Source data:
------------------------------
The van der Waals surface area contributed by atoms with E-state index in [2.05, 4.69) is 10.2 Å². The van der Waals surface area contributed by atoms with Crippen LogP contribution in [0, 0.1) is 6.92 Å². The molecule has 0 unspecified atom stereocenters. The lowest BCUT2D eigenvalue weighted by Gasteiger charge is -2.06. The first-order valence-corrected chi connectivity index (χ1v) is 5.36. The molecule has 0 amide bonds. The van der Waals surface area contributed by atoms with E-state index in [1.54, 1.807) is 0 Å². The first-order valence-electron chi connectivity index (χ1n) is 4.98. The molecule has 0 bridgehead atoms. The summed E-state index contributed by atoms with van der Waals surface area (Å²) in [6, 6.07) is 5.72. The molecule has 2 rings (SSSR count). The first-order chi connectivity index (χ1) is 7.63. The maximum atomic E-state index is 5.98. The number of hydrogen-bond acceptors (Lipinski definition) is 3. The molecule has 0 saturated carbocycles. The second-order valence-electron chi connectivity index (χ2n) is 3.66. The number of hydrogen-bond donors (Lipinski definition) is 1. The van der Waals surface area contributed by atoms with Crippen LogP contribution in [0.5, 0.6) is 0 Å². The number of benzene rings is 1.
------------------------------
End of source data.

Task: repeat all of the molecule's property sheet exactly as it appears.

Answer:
The van der Waals surface area contributed by atoms with E-state index in [2.05, 4.69) is 10.2 Å². The van der Waals surface area contributed by atoms with Crippen LogP contribution in [0, 0.1) is 6.92 Å². The molecule has 0 unspecified atom stereocenters. The lowest BCUT2D eigenvalue weighted by Gasteiger charge is -2.06. The first-order valence-corrected chi connectivity index (χ1v) is 5.36. The molecule has 0 amide bonds. The van der Waals surface area contributed by atoms with E-state index in [1.54, 1.807) is 0 Å². The first-order valence-electron chi connectivity index (χ1n) is 4.98. The molecule has 0 bridgehead atoms. The summed E-state index contributed by atoms with van der Waals surface area (Å²) in [6, 6.07) is 5.72. The molecule has 2 rings (SSSR count). The first-order chi connectivity index (χ1) is 7.63. The maximum atomic E-state index is 5.98. The number of hydrogen-bond acceptors (Lipinski definition) is 3. The molecule has 0 saturated carbocycles. The second-order valence-electron chi connectivity index (χ2n) is 3.66. The number of hydrogen-bond donors (Lipinski definition) is 1. The van der Waals surface area contributed by atoms with Crippen LogP contribution in [0.5, 0.6) is 0 Å². The number of benzene rings is 1.